There are some bands that sound fresh and compelling when they first appear on the scene, but when you listen to them nearly forty years later, you wonder why you ever liked them. Then there are others, like the Paul Butterfield Blues Band, that sound just as good if not better than when you first heard them.
Paul Butterfield's debut album is one of the first I owned at the tender age of eleven. Back then, I mostly just liked a half-dozen songs on side one and rarely listened to the flip side. And when East-West came out, I flippantly dismissed it, thinking at the time it couldn't hold a candle to the first one.
My old album is now worn and scratched, so when I saw the pair being offered together as a remastered set, I could not resist ordering it. When I threw it in the CD player, all I could do was marvel at the miracle wrought by remastering. The percussion, in particular, comes to life. Now here are a couple of albums that truly stand the test of time!
After listening to both CDs several times, I am still of the opinion that the eponymous debut is superior to East-West, but not by that much. I like the entire debut album, the follow-up is only mariginally and perhaps necessarily weaker than its blockbuster predecessor.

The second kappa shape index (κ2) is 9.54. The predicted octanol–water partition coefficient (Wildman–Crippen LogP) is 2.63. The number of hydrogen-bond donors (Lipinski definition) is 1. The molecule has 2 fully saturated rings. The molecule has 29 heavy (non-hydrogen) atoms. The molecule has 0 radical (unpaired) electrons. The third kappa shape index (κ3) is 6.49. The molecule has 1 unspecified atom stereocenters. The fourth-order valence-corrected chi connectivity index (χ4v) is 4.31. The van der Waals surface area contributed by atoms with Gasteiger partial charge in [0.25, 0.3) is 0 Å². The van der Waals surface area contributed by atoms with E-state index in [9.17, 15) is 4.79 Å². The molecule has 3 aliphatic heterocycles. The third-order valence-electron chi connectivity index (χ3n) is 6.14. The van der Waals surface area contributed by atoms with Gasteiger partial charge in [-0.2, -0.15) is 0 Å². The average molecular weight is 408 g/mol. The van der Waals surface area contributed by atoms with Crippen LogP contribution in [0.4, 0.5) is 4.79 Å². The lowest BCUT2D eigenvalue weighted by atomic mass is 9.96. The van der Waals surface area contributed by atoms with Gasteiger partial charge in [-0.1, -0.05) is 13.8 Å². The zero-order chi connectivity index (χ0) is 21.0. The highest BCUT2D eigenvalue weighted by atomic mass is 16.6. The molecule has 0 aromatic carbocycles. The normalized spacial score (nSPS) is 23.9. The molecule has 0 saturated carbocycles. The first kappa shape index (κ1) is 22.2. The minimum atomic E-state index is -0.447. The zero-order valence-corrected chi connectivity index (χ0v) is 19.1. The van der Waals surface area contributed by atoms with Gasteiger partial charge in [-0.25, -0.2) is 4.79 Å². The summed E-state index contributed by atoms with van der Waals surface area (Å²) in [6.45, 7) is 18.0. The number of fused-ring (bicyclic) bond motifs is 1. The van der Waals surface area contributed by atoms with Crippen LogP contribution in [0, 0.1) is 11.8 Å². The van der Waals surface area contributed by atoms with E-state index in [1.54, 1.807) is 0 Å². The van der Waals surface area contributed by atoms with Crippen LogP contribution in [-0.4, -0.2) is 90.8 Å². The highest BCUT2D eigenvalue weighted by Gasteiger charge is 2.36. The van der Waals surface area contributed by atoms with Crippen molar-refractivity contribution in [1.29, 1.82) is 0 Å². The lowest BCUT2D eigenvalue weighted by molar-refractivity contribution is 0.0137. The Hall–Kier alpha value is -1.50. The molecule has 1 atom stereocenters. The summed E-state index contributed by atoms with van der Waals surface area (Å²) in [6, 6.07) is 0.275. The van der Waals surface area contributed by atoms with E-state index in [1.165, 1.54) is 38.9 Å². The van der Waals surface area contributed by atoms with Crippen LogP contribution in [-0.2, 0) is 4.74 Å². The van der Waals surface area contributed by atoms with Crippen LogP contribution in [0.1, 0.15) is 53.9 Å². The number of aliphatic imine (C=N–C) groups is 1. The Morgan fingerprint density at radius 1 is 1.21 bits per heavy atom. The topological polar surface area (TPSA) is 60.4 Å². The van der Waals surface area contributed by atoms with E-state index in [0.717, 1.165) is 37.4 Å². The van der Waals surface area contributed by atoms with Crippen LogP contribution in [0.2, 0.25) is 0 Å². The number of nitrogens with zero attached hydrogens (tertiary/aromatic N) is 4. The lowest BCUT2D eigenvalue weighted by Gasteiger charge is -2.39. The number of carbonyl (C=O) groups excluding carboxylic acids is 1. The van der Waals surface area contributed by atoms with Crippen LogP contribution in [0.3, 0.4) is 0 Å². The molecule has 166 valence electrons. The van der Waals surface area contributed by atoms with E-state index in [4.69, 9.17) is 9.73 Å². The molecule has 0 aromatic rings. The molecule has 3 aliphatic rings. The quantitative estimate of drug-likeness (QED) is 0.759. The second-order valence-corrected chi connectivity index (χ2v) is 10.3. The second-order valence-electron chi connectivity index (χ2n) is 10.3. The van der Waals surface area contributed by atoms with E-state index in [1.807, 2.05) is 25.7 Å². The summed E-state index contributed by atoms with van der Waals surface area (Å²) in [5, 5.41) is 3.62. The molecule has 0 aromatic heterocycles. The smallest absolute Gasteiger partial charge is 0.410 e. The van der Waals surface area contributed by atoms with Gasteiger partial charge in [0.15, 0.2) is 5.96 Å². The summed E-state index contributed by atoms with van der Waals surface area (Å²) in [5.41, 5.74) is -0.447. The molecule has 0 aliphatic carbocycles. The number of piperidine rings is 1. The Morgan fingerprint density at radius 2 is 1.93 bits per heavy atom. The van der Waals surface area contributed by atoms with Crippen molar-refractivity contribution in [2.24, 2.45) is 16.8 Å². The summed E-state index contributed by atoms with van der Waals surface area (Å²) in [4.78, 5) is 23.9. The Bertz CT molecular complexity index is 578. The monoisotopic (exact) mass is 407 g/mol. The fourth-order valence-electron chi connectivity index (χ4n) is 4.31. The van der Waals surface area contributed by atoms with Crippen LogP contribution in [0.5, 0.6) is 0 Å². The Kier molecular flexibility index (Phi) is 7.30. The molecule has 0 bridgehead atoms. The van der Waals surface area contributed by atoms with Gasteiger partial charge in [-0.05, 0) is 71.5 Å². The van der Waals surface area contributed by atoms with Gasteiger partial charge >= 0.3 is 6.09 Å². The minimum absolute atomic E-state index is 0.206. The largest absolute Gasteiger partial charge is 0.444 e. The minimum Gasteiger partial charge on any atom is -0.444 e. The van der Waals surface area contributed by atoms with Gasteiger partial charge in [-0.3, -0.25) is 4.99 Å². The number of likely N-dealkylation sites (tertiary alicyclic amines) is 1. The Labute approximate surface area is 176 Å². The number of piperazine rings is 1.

In my opinion, the following songs are the highlights of disc one: Born in Chicago, Shake Your Money-Maker, Blues With A Feeling, the instrumental Thank You Mr. Poobah, the driving I Got My Mojo Working featuring drummer Sam Lay on vocals, Screamin', and Look Over Yonders' Wall, a song that seems to presage the southern blues/rock of the Allman Brothers.
Disc two features fewer standouts, but is nevertheless worthwhile. My favorites are: Get Out of My Life Woman (later covered by Iron Butterfly on their debut), I Got A Mind To Give Up Living, and a couple instrumentals, Work Song and East-West.
Getting this set gives the listener the opportunity to hear some great musicians at their peak. In addition to Butterfield, there is the immortal blues guitarist Mike Bloomfield and an early Elvin Bishop who went on to light up the San Francisco scene before falling into commercialism. In addition, there is the drumming of the great Sam Lay and the fabulous keyboard work of the lesser-known Mark Naftalin.
These guys were far advanced for their day and from their collaborations sprang a number of important late 60s musical groupings. If blues is your thing, how can you be without a great pair of albums like these?